I was wondering how we derive these formulas, and why we have a separate formula for $a_0$? All I know from advanced engineering mathematics text book are following formulas but where do they come from?

$$a_0 = \frac{1}{2L} \int_{-L}^{L} f(x) dx,~~~~a_n = \frac{1}{L} \int_{-L}^{L} f(x) \cos{\frac{n\pi x}{L}}dx,~~~~b_n = \frac{1}{L} \int_{-L}^{L} f(x) \sin{\frac{n\pi x}{L}} dx$$

I found the proof somewhere on net!

for some function with some properties we have: $$ \int _0 ^Tf(x)dx = \int_\alpha ^{\alpha + T}f(x)dx $$

and now we have(suppose that $L = \pi$): $$ f(x) = a_0 + \sum _{n=1}^{\infty}(a_n\cos(nx) + b_n\sin(nx)) $$

If we Integrate from $[-\pi, \pi]$ from above we have: $$ \int_{-\pi}^{\pi}f(x)dx = \int_{-\pi}^{\pi}a_0 + \sum _{n=1}^{\infty}\int_{-\pi}^{\pi}(a_n\cos(nx) + b_n\sin(nx)) $$ the sum goes to zero and finally we have: $$ \int_{-\pi}^{\pi}f(x)dx = 2\pi a_0 $$

for $a_n$ we multiply the general form with $\cos(nx)$ for $b_n$, $\sin(nx)$ comes to play, this method is due to Euler and is named Euler formulas, And also fourier him self did it this way!

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    $\begingroup$ If you want to represent a function of period $2L$ in terms of the functions $x \mapsto 1, x \mapsto \cos(\frac{n \pi x}{L}), x \mapsto \sin(\frac{n \pi x}{L})$, then the coefficients are given by the above. $\endgroup$ – copper.hat Nov 1 '13 at 18:04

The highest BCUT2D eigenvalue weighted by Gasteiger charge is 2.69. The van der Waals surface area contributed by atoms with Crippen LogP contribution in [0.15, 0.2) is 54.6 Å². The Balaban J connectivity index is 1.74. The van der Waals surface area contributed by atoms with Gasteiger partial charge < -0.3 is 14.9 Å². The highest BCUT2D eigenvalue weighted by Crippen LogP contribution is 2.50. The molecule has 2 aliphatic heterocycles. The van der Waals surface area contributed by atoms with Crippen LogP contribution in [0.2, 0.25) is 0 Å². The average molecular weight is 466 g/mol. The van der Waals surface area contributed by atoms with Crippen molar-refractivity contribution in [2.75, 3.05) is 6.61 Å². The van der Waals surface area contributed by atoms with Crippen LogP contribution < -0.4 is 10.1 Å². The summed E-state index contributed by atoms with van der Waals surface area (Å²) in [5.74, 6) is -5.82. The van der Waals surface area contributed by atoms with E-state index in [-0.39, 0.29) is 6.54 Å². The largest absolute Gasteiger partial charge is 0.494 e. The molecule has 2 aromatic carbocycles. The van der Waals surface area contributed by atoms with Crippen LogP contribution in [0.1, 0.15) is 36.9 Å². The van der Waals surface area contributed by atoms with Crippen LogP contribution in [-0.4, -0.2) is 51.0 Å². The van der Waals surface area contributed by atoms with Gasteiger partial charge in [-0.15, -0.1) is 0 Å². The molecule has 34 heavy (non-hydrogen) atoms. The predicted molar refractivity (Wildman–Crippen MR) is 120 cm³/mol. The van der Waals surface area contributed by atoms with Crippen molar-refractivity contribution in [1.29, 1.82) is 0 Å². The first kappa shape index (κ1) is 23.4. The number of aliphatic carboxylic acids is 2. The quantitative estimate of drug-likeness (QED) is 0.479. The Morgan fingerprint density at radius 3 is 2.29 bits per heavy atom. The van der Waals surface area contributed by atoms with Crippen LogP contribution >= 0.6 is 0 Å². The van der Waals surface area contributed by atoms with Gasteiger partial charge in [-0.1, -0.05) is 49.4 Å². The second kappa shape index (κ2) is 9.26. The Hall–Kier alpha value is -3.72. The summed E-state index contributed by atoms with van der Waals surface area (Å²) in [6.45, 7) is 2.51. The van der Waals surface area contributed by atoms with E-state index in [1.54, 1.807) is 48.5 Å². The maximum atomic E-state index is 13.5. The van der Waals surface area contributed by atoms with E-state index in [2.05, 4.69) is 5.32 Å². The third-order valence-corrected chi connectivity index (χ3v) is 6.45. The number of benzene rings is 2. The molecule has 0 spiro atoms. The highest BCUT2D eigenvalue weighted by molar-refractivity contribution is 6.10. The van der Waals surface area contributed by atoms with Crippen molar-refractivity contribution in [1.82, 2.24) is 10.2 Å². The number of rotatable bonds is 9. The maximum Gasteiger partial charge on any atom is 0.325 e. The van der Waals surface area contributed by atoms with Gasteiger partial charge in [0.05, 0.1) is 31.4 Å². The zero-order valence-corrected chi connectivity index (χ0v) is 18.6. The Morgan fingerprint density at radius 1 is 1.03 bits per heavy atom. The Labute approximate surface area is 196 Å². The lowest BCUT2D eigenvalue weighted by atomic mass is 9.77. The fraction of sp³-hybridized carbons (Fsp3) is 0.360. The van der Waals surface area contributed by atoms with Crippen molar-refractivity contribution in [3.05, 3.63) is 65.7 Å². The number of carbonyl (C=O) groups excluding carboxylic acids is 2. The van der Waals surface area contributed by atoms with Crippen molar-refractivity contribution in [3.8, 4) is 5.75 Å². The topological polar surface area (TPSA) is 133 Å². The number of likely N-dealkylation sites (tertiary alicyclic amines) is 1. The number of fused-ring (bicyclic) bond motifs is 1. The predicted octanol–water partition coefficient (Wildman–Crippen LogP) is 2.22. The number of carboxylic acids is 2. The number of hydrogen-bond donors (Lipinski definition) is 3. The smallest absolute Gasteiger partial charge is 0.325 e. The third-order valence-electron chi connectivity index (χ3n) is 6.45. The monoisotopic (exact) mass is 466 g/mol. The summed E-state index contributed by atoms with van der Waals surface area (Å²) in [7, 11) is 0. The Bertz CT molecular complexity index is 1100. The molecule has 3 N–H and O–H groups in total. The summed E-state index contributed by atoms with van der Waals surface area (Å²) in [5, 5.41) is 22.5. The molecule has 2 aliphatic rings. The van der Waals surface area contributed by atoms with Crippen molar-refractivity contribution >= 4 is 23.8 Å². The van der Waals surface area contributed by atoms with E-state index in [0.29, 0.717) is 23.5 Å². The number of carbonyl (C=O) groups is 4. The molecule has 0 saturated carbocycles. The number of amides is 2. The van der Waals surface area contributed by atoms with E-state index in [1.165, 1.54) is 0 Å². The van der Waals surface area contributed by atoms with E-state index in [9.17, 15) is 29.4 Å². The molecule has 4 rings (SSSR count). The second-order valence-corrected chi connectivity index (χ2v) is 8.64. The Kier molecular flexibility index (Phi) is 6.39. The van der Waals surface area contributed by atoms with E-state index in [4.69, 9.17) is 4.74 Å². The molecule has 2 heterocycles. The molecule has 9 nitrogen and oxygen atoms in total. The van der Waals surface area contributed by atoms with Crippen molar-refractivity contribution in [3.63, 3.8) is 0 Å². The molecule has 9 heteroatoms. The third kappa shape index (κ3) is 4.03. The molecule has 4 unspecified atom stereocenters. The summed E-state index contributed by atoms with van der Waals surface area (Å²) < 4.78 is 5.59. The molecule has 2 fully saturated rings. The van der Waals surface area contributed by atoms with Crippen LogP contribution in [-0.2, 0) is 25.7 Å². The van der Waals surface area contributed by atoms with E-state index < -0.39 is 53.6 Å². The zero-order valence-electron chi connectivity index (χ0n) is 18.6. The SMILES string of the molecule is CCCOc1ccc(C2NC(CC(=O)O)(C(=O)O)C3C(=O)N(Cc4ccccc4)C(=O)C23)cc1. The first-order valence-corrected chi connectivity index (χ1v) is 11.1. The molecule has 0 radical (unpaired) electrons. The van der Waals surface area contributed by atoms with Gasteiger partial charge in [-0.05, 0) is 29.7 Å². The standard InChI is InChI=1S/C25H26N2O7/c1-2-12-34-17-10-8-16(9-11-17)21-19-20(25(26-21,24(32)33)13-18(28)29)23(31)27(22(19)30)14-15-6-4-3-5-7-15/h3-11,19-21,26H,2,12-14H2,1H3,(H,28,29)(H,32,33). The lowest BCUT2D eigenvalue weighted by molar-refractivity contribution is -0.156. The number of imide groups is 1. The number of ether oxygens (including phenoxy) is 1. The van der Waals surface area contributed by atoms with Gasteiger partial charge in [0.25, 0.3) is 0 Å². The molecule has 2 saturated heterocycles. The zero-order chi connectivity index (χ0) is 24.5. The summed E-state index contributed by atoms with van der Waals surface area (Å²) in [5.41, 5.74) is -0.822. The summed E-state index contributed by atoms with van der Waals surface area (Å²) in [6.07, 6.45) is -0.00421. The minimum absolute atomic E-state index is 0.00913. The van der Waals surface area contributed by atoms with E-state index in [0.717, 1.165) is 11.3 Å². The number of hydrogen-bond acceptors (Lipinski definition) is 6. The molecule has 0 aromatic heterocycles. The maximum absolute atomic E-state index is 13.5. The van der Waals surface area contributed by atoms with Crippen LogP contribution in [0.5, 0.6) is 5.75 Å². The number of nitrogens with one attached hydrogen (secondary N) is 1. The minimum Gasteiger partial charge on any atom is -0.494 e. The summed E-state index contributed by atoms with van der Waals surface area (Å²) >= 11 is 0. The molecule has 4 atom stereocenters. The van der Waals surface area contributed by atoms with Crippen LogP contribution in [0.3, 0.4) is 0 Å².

• $\begingroup$ It is what the textbook says too! $\endgroup$ – Hadi Amiri Nov 1 '13 at 18:22
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    $\begingroup$ See here for starters. math.stackexchange.com/questions/364304/fourier-analysis/… $\endgroup$ – Ron Gordon Nov 1 '13 at 18:59
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    $\begingroup$ @HadiAmiri : Unfortunately, some people define $a_0$ without the $2$ in the denominator. I don't know why, maybe they want the formula for $a_0$ to match that for $a_n$ for even positive $n$. I think is it more natural to include the $2$, for the reason copper.hat and Ahaan Rungta give. $\endgroup$ – Stefan Smith Nov 1 '13 at 23:43

Note that $a_0$ doesn't really have a separate formula:

If you plug in $n=0$ into $a_n$ you get the same integral.

For an intuition as to why these formula are what they are, say you wanted to calculate a Fourier series for $\cos(nx$). You know that all the coefficients except for $b_n$ must be zero. So how do you make that happen? You use the fact that: $$\int_{-\pi}^\pi \cos(nx)\cos(mx)dx=0 \ \ \bigg| \ \ m\neq n$$ $$\frac{1}{\pi}\int_{-\pi}^\pi \cos(nx)\cos(mx)dx=1 \ \ \bigg| \ \ m= n=0$$

Doing the same thing for $\sin$, you'll see that only way you can get the coefficients to be consistent with $f(x)=\cos(nx)$ or $f(x)=\sin(nx)$ is to choose the formula's you brought up.


copper.hat's comment is really an answer. If you want to represent a function of period $2L$ in terms of the functions $ x \mapsto 1 $, $ x \mapsto \cos \left( \frac {n\pi x}{L} \right), x \mapsto \sin \left( \frac {n \pi x}{l} \right) $, then the coefficients are given by the above.


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